Sunday, December 26, 2010

Creating a Mini Strategic Plan: A More Effective Alternative to New Year's Resolutions

Creating mini-strategic plan as alternative to New Year's Resolution

 

It's getting close to New Year's Resolution Time. As a result, I'm seeing a significant increase in traffic to my Personal Strategic Planning posts. Personally, I think strategic plans are more effective than New Year's resolutions -- partly because they force to you think through not only what you'd like to accomplish, but also how to go about it. However, my sense is that some people are not yet ready to commit to developing a full-blown personal strategic plan. If you’re one of those people, consider taking less than 30 minutes to do a mini- plan instead.

Creating a Mini-Personal Strategic Plan

The process for creating a mini-personal strategic plan is the same as the process for creating a full-blown plan that I described in my earlier posts -- except that it addresses only one of your dreams. In short, you:
  1. Describe your dream (what you want to accomplish)
  2. Identify your strengths,

Monday, December 20, 2010

How Much Will a $10,000 Investment Grow to in 10 Years?

What will $10,000 invested in the stock market be worth in 10 years? No one knows. However, the graph below shows the frequency of outcomes in the past. That's the best guide we have to the future. (Note: if you want to know what $10,000 will be worth invested at a fixed rate of return (e.g., in Treasury Notes/Bonds or a CD), or NOT invested, see "Related Posts" at the end.)

This post explores the inherent variability of stock market returns, and especially the impact that variability has on retirement planning. Understanding the risks your retirement plan is subject to is the first step in managing those risks.

Results of Investing $10,000 in the Stock Market: What Will $10,000 be Worth in 10 Years?


Variability of stock market (Dow) Returns over 10 years


The graph above (click on image to expand), shows the historical results of investing $10,000 in the stock market for 10 years. The horizontal axis shows possible values of the portfolio at the end of the 10 years assuming dividends have been reinvested. The lines and bars reflect the frequency of various outcomes for 100 10-year periods beginning year-end 1899. (Note: to calculate ending portfolio values for an initial investment of $1,000, divide by 10. To calculate the results for n thousand dollars, multiply the results for $1,000 by n. For example, for a $100,000 investment, multiply the results for $1,000 by 100.) Following are some questions this chart can help you answer.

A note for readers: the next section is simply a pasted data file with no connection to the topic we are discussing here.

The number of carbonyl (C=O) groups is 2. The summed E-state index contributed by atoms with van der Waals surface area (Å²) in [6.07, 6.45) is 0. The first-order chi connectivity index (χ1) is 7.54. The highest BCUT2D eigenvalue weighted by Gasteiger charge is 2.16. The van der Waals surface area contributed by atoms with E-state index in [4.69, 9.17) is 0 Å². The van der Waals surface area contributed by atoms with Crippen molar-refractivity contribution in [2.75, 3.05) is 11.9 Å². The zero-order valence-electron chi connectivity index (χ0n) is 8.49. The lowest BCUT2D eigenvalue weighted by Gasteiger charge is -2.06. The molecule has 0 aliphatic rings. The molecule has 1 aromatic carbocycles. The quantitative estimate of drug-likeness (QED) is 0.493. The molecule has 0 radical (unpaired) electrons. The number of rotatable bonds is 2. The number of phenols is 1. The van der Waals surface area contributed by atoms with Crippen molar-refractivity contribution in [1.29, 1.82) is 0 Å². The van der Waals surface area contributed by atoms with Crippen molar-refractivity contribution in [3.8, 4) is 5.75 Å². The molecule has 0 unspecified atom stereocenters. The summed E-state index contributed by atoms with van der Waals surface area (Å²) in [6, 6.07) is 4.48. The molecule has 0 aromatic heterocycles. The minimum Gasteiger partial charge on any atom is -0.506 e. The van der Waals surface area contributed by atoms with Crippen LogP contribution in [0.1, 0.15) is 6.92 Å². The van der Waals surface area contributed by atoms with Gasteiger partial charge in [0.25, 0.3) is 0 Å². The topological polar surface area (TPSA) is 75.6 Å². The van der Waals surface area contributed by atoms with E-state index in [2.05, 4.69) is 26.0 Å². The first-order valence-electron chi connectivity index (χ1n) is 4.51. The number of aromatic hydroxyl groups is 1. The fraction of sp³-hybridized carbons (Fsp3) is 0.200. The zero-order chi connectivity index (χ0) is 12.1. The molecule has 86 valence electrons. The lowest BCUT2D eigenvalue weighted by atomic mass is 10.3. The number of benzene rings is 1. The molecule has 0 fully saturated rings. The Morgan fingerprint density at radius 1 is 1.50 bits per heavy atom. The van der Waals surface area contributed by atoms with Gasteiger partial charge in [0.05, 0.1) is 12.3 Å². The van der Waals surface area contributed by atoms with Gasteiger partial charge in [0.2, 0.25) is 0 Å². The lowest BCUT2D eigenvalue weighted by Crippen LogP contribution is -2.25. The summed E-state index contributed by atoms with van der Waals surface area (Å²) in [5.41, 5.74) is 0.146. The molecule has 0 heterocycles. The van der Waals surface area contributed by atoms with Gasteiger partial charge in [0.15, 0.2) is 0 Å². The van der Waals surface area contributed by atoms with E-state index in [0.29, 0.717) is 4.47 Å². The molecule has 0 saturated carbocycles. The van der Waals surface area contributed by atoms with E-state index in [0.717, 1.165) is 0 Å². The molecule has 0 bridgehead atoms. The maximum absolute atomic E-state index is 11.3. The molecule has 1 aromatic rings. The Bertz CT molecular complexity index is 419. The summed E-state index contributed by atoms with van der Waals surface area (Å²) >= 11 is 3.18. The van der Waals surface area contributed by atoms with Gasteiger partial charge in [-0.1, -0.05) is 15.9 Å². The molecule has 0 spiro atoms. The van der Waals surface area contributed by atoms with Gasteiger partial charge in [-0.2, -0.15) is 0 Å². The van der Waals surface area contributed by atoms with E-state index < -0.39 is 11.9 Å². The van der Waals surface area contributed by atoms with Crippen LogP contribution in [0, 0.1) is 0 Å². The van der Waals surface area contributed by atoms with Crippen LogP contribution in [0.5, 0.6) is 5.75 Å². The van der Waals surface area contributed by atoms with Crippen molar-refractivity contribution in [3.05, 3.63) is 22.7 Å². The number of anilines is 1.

How Often Will My Ending Portfolio Be Between, For Example, $5,000 and $10,000(!!)?

Sunday, December 12, 2010

U.S. 10-Year Treasury Note Real Return History

This post graphs the history of "real" (i.e., inflation-adjusted) returns for investors in U.S. Treasury 10-Year Notes beginning in 1900.

100 Years of Treasury Note Interest Rate History documents U.S. interest rates over the past century based upon the rates in effect at the "time of issue" -- the "coupon rate." For buy and hold bond investors, that was also the investor's nominal rate of return.  However, because of inflation, the investor's real return is almost always less than the coupon rate. For short maturities, the investor's return is very close to that coupon rate -- again, assuming he holds to maturity. However, over a 10-year period, inflation can have a significant impact. In this post, we'll evaluate that impact.

10-Year Treasury Note Real Returns: The Impact of Inflation

graph of 10-year T-Bond inflation-adjusted returns (to 2012)
10-Year Treasury Note Real Returns

The above graph uses Robert Shiller's Irrational Exuberance data to approximate the historical "real" returns of investors in 10-year Treasury Notes from 1900 to 2002 (see

Thursday, December 2, 2010

December 2010 Stock Market Update


November, Year-To-Date & Recovery-To-Date Review
Note: click here for December/End-of-year data


After advancing more than 1,000 points in the prior two months, the market set a new 52-week high of 11,444 early in the month, then took a breather. The DJIA (Dow Jones Industrial Average) closed November at 11,006.92.

There is both good news and bad news, depending on your perspective. If you like good news, here's how the November close stacks up against some earlier benchmarks:

  • From 3rd Quarter Close of 10,788: Up 219 points (2.0%)
  • From 2009 Close of 10,428: Up 579 points (5.6%)
  • From Recent Low of 9986 on August 26: Up 1021 points (10.2%)
  • From 52-Week Low of 9686 on